• Lancers [Warboys, some of the hedgehogs, crew of the tanker in Mad Max 2]: Lancers are the stalwarts of the convoy, the men and women at front and back whose job is the gunnery and long-range attack. Masters of heavy weapons, rifles, crossbows and spears, they don’t aim to get in close and fight, but to lay down the heavier defenses of the convoy so that the Polecats can get in and get the prize. Although they aren’t great drivers or athletes, they have a remarkable talent for escaping car crashes, and when they have the enemy in their sights they don’t feel the rough and tumble of the road …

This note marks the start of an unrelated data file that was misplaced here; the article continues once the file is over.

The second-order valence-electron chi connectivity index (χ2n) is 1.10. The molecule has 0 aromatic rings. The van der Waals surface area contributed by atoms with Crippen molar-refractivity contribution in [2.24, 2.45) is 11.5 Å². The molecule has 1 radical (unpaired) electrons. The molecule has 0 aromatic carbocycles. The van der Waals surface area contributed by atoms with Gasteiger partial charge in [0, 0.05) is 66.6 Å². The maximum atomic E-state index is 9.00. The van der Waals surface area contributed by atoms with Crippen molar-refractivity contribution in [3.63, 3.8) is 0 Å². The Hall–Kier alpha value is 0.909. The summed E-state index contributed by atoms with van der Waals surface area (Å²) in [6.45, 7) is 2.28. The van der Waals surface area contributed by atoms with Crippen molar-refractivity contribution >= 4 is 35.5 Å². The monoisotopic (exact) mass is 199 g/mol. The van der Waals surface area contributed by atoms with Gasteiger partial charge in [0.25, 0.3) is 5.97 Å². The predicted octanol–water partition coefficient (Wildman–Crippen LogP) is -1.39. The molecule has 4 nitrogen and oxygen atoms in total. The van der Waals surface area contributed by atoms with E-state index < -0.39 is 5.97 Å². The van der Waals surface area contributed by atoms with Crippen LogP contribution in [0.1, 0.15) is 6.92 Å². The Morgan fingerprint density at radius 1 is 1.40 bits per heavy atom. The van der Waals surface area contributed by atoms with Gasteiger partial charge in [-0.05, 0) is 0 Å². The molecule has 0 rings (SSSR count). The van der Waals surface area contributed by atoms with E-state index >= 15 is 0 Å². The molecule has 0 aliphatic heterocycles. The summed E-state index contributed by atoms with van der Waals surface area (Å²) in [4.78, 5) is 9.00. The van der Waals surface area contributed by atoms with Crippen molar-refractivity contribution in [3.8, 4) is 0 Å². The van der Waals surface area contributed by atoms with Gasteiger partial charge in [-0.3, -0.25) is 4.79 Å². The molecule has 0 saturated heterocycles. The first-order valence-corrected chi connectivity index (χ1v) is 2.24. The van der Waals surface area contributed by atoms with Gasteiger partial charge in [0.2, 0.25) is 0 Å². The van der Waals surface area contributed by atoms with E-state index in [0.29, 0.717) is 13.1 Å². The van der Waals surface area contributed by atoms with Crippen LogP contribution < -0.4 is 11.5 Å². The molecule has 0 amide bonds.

• Fliers [The Gyro Captain]: Fliers are rare and valued heroes of the future, patrolling the skies rather than the road. They can’t fight but they can fly, they have no fear of heights, excellent perception and an acuity for technology and the weather. Those little gyro-copters aren’t particularly stable either, so Fliers tend to have a great deal of luck…
  • Scamp [The Feral Kid]: People grow up early in the wasteland, and they don’t all get ahead by fighting and killing. Some make it through luck, wits, stealth and cunning. Most of the wasteland’s thieves and spies don’t make it to adulthood, which is why the majority of the ones you see are feral, scuttling kids. They can’t fight, but good luck catching them, or even seeing them …